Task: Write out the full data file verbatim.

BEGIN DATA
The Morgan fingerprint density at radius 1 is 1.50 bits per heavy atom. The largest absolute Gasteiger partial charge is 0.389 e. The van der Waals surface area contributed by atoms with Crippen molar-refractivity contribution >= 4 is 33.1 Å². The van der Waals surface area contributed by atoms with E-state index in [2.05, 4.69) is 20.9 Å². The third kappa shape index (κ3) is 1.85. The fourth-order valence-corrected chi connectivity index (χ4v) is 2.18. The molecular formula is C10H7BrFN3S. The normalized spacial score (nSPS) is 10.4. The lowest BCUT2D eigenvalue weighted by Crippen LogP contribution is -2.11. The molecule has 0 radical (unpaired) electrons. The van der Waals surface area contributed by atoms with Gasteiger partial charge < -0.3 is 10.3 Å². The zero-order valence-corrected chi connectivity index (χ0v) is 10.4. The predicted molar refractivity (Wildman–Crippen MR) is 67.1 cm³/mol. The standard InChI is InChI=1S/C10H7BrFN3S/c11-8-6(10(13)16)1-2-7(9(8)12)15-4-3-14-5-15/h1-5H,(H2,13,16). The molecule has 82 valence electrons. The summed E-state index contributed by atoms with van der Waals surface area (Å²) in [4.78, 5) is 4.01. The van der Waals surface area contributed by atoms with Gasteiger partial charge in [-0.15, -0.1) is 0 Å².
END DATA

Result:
The Morgan fingerprint density at radius 1 is 1.50 bits per heavy atom. The largest absolute Gasteiger partial charge is 0.389 e. The van der Waals surface area contributed by atoms with Crippen molar-refractivity contribution >= 4 is 33.1 Å². The van der Waals surface area contributed by atoms with E-state index in [2.05, 4.69) is 20.9 Å². The third kappa shape index (κ3) is 1.85. The fourth-order valence-corrected chi connectivity index (χ4v) is 2.18. The molecular formula is C10H7BrFN3S. The normalized spacial score (nSPS) is 10.4. The lowest BCUT2D eigenvalue weighted by Crippen LogP contribution is -2.11. The molecule has 0 radical (unpaired) electrons. The van der Waals surface area contributed by atoms with Gasteiger partial charge < -0.3 is 10.3 Å². The zero-order valence-corrected chi connectivity index (χ0v) is 10.4. The predicted molar refractivity (Wildman–Crippen MR) is 67.1 cm³/mol. The standard InChI is InChI=1S/C10H7BrFN3S/c11-8-6(10(13)16)1-2-7(9(8)12)15-4-3-14-5-15/h1-5H,(H2,13,16). The molecule has 82 valence electrons. The summed E-state index contributed by atoms with van der Waals surface area (Å²) in [4.78, 5) is 4.01. The van der Waals surface area contributed by atoms with Gasteiger partial charge in [-0.15, -0.1) is 0 Å².